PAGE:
Current day. We discover that when Wes flipped the coin to decide what to do with the body, he came up tails — which was, “Leave it where it is” — and then lied to everyone about it. He then continued on his errand to a convenience store to get lighter fluid to torch the corpse.
I would object to him thinking two candy bars is going to distract from the amount of lighter fluid he just bought, but I guess it’s the campus bonfire night — HOW LUCKY — and so everyone probably bought lighter fluid in hoodies on that particular evening. Instead, I will OBJECT to the fact that he bought a prepaid wireless phone in the same batch of goods, and then stood in the back of the convenience store and USED IT while looking EXTREMELY UNSUBTLE. MY OBJECTION IS EQUALLY UNSUBTLE.
I will tell you right now what we learn at the end, because this is when I figured it out: He’s calling Rebecca, who is holed up in a motel room, and this is all somehow a gambit to do with her, or protecting her. He tells her he is taking care of it, and then later, when he gets to her, she’s freaked out and trembling, and he kisses her.
While the Pretty Little Lawyers are doing all the casework for Frank and Paris, Michaela basically shouts over mousy Laurel, which makes her look like a sad sack. Michaela’s big idea is to discredit the next witness, the victim’s best friend, who claims Steven Weber wanted a divorce. Connor volunteers to do the legwork, and seduces more I.T. trickery out of that goofball…
… who is actually pretty cute, if also inexplicably unable to resist Connor’s squirrelly muuurder face.
But the way they use his information is what got me. Basically, he steals a copy of a speech the best friend gave at Steven Weber’s anniversary party, in which she compared their love to the Von Trapps. OBJECTION. While Captain Von Trapp would have worn that cardigan from the top of the hour, he also would have been like, “You guys, marinating in my wife’s dried blood and rubbing ourselves all over the crime scene is an absurd idea and I won’t do it. Not even via surprisingly high-quality puppetry.”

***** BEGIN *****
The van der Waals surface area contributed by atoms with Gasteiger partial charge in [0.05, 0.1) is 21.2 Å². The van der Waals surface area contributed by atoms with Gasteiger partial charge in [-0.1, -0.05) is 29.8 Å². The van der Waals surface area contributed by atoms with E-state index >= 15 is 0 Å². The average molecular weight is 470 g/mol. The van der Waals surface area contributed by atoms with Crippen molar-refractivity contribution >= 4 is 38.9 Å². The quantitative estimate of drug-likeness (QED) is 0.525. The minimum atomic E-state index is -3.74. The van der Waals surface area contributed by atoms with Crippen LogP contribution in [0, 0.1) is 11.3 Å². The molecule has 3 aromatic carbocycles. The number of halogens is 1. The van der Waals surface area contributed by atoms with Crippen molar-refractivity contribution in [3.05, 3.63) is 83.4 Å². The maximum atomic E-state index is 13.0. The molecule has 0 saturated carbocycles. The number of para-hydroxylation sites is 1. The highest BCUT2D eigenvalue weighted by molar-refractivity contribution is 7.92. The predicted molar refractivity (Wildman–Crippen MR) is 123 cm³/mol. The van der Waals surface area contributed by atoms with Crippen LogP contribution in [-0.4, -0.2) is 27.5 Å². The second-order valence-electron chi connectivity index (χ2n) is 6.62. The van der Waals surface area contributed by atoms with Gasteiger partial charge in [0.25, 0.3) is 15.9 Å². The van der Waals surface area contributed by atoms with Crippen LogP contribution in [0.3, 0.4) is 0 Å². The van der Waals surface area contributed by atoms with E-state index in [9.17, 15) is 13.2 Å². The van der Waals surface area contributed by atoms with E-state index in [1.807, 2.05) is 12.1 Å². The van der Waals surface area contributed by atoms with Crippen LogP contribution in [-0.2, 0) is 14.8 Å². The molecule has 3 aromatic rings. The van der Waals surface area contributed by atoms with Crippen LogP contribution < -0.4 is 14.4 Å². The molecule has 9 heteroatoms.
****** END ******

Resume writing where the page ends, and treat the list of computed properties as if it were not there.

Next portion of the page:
Also, this gambit works because, as Annalise says, this speech she gave at a public event is CLEAR PROOF that Steven and his formerly alive spouse truly loved each other. Yes, because nobody has ever lied in a speech before. NOBODY has EVER been asked to speak at a friend’s anniversary party and thought, “Ugh, FINE, I have to think of something nice to say. Maybe I’ll just watch The Sound of Music and see what comes to me.” So, OBJECTION. I can’t believe anyone bought that, and I can’t believe the witness didn’t say on the spot, “IT WAS A TOAST OF LIES.” It’s not like she was going to get up there and say, “Yes, hello everyone, welcome to this utter farce celebrating the disastrous union of my friend and her sociopath. I hate him and they’re going to get a divorce. Enjoy the dinner rolls,” although it’s worth noting that I want to attend that party, and not just for the bread.
Here, Annalise asks someone to “write the prep questions for the first witness,” because none of these people have ANY OTHER CLASSES TO GO TO and she doesn’t have two associates who sit around flossing their teeth with the strands of their own smug self-satisfaction. Laurel volunteers, because the meek shall not inherit the Earth, and Annalise recognizes her as to Laurel as “Frank’s girl.” This upsets Laurel, so she goes to Paris late at night, when they’re both working late, and tries to extract from her the truth about why she’s there. Did Frank pick her? Paris sighs and says that she suspects she must have a nice face, because everyone seems to think she will listen kindly to their problems — this is a very Paris Geller moment, in fact — and that Laurel would be well-served to stop worrying about Frank and start making Annalise want to learn her name. It is a good point. But OBJECTION: Paris and Frank are not doing any actual real work on this case, and we all know it, so she should just go home.